Date
17 December 2017
Alibaba is marketing farmland as an investment product in a new venture. Photo: Bloomberg
Alibaba is marketing farmland as an investment product in a new venture. Photo: Bloomberg

Alibaba targets farming and football for next shake-up

Alibaba, China’s biggest e-commerce firm, has never shied away from flagging its ambition to shake up traditional businesses by leveraging the power of the Internet. After changing the rules of game in many sectors, the company has now set its sights on two fresh frontiers — agriculture and sport.

In the agriculture sector, Juhuasuan, the group buying platform of Alibaba, has cooperated with a Zhejiang e-commerce firm and a group of farmers in Anhui province to launch the nation’s first internet-based customized private farmland project.

The Hangzhou-based group invested 100 million yuan to acquire 5000 mu (3.3 million square meters) of farmland in Anhui and Zhejiang and hired farmers to run these farmland, and the public can pay for a certain amount of fee to join the project, something similar to Hong Kong’s farmland rental service.

The “farmland bao” gathers fragmented farmland, capital and labor force together for reinvestment. People investing in the project can secure produce generated from the farmland. They can also avail of vegetables grown on the land and free local tours and accommodation when they visit the property. 

According to a report by iDoNews, a China technology news website, the farmland bao has drawn significant response from more than 3,500 participants, and they are said to have taken up 430 mu of farmland for a combined 2 million yuan.

While it is still too early to comment on the success of farmland bao project, what is certain is that the introduction of internet concept into the agricultural industry can have some impact on the nation’s primary sector.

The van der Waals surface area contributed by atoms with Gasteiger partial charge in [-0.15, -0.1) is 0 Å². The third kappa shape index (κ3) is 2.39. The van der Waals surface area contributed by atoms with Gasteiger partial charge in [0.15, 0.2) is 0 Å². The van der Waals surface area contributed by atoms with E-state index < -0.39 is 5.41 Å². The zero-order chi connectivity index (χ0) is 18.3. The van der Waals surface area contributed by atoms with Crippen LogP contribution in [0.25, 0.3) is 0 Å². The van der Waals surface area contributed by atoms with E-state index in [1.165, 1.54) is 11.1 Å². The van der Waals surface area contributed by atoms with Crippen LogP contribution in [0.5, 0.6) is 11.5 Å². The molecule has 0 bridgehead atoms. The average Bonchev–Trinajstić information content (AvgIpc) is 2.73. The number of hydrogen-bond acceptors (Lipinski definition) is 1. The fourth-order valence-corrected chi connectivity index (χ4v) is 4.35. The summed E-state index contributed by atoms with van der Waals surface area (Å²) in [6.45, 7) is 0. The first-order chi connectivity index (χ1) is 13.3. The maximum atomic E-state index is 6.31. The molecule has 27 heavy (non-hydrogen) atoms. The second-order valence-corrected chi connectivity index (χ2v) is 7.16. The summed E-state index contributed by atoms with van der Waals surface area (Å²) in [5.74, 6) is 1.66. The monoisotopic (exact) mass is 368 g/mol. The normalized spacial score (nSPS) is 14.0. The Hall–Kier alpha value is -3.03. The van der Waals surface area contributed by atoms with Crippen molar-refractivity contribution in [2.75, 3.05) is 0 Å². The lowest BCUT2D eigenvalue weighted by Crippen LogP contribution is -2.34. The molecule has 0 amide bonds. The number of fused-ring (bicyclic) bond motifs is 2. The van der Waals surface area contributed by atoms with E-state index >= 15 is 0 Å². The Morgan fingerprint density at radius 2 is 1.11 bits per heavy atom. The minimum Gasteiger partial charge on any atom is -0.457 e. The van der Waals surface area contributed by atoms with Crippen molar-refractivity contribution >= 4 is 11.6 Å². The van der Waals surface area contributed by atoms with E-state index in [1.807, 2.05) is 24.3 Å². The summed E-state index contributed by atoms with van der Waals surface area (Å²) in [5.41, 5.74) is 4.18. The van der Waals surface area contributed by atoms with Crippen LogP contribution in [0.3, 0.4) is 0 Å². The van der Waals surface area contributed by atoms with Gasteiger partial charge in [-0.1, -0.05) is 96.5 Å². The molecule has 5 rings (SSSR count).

Agricultural reform has long been a key agenda of Chinese authorities as the nation still has more than half of its people living in villages in the countryside, relying on farming for their main source of revenue. The government’s massive push to move rural people into urban areas for economic growth has had a significant impact on the primary sector.

Alibaba’s farmland bao model can, in fact, help the government in implementing reform in the agriculture sector which has a crucial bearing on domestic consumption and economic growth. Fragmented farmland can be gathered to derive economy of scale for planting vital crops to feed the growing urban population.

In addition, the introduction of agri-tourism will encourage other farmland owners to adopt similar practice and generate more revenues. That could be a more sustainable business model than constantly seeking government policy support.

Meanwhile, in another venture, Alibaba is poised to shake up the nation’s football market after founder Jack Ma said he will take 49 percent stake in the Hangzhou Greentown football club and become the team’s second largest shareholder.

While the public is still yet to decode the exact reason for the deal, observers have pointed out that Ma could link the football team into a crowd-funding idea, raising funds from internet users to achieve certain goals.

Maybe someday in the future, Greentown’s fans or investors can raise funds to request the team’s management to sign football stars like Cristiano Ronaldo.

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SC/JP/RC

EJ Insight writer

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